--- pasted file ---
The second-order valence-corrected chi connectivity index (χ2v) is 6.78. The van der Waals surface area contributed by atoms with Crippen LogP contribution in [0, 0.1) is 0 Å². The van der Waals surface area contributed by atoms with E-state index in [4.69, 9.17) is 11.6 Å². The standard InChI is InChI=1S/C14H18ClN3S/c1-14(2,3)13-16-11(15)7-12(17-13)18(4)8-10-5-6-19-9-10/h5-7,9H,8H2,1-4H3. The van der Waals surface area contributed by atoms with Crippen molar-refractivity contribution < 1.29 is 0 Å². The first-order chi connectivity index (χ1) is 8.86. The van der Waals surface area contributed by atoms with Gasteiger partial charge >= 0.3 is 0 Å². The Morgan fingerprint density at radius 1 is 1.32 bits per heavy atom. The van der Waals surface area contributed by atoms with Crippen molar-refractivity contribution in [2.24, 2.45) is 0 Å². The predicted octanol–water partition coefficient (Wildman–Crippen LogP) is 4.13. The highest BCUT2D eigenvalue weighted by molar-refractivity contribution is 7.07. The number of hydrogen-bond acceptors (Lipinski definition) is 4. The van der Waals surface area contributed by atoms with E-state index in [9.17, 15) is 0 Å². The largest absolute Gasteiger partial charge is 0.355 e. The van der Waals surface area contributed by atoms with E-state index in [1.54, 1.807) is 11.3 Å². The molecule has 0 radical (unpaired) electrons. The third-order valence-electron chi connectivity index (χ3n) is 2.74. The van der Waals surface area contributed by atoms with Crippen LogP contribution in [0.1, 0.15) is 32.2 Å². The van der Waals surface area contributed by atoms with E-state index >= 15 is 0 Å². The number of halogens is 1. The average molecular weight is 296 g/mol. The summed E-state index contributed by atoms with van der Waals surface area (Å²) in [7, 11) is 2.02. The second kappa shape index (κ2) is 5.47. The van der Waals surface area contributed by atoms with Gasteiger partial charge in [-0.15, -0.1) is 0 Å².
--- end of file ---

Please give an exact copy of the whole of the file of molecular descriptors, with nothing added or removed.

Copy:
The second-order valence-corrected chi connectivity index (χ2v) is 6.78. The van der Waals surface area contributed by atoms with Crippen LogP contribution in [0, 0.1) is 0 Å². The van der Waals surface area contributed by atoms with E-state index in [4.69, 9.17) is 11.6 Å². The standard InChI is InChI=1S/C14H18ClN3S/c1-14(2,3)13-16-11(15)7-12(17-13)18(4)8-10-5-6-19-9-10/h5-7,9H,8H2,1-4H3. The van der Waals surface area contributed by atoms with Crippen molar-refractivity contribution < 1.29 is 0 Å². The first-order chi connectivity index (χ1) is 8.86. The van der Waals surface area contributed by atoms with Gasteiger partial charge >= 0.3 is 0 Å². The Morgan fingerprint density at radius 1 is 1.32 bits per heavy atom. The van der Waals surface area contributed by atoms with Crippen molar-refractivity contribution in [2.24, 2.45) is 0 Å². The predicted octanol–water partition coefficient (Wildman–Crippen LogP) is 4.13. The highest BCUT2D eigenvalue weighted by molar-refractivity contribution is 7.07. The number of hydrogen-bond acceptors (Lipinski definition) is 4. The van der Waals surface area contributed by atoms with E-state index in [9.17, 15) is 0 Å². The largest absolute Gasteiger partial charge is 0.355 e. The van der Waals surface area contributed by atoms with E-state index in [1.54, 1.807) is 11.3 Å². The molecule has 0 radical (unpaired) electrons. The third-order valence-electron chi connectivity index (χ3n) is 2.74. The van der Waals surface area contributed by atoms with Crippen LogP contribution in [0.1, 0.15) is 32.2 Å². The van der Waals surface area contributed by atoms with E-state index >= 15 is 0 Å². The number of halogens is 1. The average molecular weight is 296 g/mol. The summed E-state index contributed by atoms with van der Waals surface area (Å²) in [7, 11) is 2.02. The second kappa shape index (κ2) is 5.47. The van der Waals surface area contributed by atoms with Gasteiger partial charge in [-0.15, -0.1) is 0 Å².